Stock Market Outlook entering the Week of July 24th = Uptrend
- ADX Directional Indicators: Uptrend
- Price & Volume Action: Uptrend
- Elliott Wave Analysis: Mixed
The stock market outlook flipped to an uptrend Wednesday, with two of three signals switching to bullish trends. Don’t break out the champagne just yet. So far this is a textbook, bear-market rally, even though the outlook changed.
Third time’s a charm for the S&P500 ($SPX), finally breaking above May resistance levels. The S&P500 rose 2.6% for the week, taking out the downward sloping trendline and 50-day moving average for good measure.
ADX directional indicators flipped the bullish trend, so this signal turns green.
Price/Volume shifts to bullish too, as the current rally attempt finally reclaimed the 50-day moving average with minimal distribution days. Trading volume has also been below average on the upside, and so-called “leading” companies haven’t joined the rally, neither of which is ideal.
I use the Innovator IBD 50 Fund ($FFTY ) as a proxy for that category (innovative new products, accelerating sales and earnings growth, etc.), and you can see the poor performance relative to market averages.
The Elliott Wave signal remains mixed, with both a bullish and count in play. If mid-June marked the start of a bullish, 5-wave impulse pattern, then the SPX is in the third wave of an uptrend. Easy enough.
The bearish count puts the index in the C-wave of a corrective, 3-3-5 “flat” pattern. The A-wave topped at 3946 and the B-wave bottomed at 3721, just a few points above the target range. Based on the typical percentages, a C-wave would end in the upper half of the target range (gold shading).
Coincidentally, the resistance level from from late May / early June is also near the top of the C-Wave’s target range. Watch for a negative divergence in the RSI to develop when the pattern completes, similar to the action at the top of the last bear-market rally.
Earnings season is upon us, and margins declining margins are showing the impact of labor, supply, and demand issues. Not to worry; where there’s a will, there’s a way, so you can still find very bullish talking points. I read one article stating 2nd quarter results have been reasonably positive so far, because profit growth has exceeded expectations by ~4%!
“Better than expected” may seem like something to celebrate, but scope the year over year number. A large portion of those same “results” show profits are down -14.5% from Q2 last year. Beating expectations by 4% isn’t great if those expectations are down more than 10% year over year. That’s decelerating growth, regardless of whether it’s above estimates.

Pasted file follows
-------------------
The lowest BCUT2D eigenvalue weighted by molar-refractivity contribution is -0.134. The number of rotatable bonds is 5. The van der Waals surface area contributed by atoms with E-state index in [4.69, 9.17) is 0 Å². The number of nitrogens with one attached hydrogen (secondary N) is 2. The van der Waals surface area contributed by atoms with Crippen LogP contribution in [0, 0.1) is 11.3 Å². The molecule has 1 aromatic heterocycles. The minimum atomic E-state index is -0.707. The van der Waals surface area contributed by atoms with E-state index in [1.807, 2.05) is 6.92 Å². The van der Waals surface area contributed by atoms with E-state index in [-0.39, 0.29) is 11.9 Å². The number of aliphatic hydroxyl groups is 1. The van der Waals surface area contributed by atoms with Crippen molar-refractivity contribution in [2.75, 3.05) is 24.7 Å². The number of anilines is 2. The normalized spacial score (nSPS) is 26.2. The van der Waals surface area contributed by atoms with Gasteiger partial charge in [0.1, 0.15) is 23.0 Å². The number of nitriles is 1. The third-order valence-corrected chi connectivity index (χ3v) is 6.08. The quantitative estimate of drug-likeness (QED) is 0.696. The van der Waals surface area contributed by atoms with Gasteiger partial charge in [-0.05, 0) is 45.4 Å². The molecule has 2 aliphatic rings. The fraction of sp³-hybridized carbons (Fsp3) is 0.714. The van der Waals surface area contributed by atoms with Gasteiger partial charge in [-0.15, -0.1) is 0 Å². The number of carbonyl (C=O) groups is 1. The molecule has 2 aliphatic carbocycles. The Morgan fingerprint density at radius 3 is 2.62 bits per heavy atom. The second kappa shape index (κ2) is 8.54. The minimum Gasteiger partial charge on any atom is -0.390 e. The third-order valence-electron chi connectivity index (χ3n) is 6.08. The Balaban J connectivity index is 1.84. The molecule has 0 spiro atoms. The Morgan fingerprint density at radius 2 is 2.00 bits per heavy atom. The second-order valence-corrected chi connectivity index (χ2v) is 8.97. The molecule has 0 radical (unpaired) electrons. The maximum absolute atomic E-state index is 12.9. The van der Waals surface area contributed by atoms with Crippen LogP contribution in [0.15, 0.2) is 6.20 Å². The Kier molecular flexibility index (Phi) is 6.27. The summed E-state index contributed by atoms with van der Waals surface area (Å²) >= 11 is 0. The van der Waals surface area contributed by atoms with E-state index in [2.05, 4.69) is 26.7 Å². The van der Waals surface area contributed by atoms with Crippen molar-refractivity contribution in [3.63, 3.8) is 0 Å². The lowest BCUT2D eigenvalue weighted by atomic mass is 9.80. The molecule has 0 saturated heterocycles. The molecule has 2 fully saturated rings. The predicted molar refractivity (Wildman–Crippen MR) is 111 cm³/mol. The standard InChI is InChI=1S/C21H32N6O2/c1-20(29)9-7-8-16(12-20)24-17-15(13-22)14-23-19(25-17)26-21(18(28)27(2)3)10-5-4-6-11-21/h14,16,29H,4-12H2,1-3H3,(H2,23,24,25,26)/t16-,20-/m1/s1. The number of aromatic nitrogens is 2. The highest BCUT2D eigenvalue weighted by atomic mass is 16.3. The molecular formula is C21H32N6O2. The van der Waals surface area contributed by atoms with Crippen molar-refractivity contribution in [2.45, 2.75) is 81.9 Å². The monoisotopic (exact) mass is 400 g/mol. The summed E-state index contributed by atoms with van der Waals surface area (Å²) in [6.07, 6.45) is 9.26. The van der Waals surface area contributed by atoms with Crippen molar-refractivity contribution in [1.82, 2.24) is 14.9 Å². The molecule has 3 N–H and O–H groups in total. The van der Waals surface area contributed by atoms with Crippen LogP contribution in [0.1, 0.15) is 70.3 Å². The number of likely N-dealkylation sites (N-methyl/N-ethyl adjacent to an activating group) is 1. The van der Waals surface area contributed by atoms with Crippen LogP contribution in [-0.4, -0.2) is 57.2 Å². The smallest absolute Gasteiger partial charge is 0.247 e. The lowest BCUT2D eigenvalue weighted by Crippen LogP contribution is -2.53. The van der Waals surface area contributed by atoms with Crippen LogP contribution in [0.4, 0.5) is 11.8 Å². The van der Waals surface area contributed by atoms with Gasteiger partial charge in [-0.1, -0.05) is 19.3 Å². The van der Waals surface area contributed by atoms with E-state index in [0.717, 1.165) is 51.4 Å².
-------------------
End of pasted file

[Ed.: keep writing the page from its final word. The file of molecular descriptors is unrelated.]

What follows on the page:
Take Discover Financial Services ($DFS) for example. The credit-card company posted Q2 revenue of $3.2 billion (higher vs Q1), with $1.1 billion in net income, and earnings per share of $3.96. Since EPS estimates were $3.75 per share, commentators and headlines state that Discover beat estimates! Hurray! Buried in most articles are the year-over-year numbers, showing revenue down ~10% and net income down 35%! Yikes.
While we’re at it, make sure those earnings are “GAAP”, not “adjusted”. Generally Accepted Accounting Principles are what make comparisons possible (i.e. apples to apples). “Adjusted” earnings are just that; earnings that management adjusts for “temporary” or 1-time events. You know, sort of like inflation being “transitory”? If companies are only doing well on an “adjusted” basis, they’re not doing well.
AT&T ($T) also reported troubling results. Not so much from an earnings standpoint, although those weren’t great, but from a consumer standpoint. During the earnings call, their CFO said that customers were paying their bills more slowly than last year, and that in prior recessions this was common. So much for that strong consumer…
In additional to more company results, the U.S. Fed will hike interest rates this week. Do they raise 100 basis points, sighting the high CPI/PPI? Or do they raise 0.75% because that’s what they said in June? Do they communicate another hike in September, or “pause” to see how markets respond? You’re guess is as good as mine.
It’s also month end month and with a weekly option expiration, which is usually good for at least 1 day of wild price action as firms rebalance & rehedge their books.
Best To Your Week!
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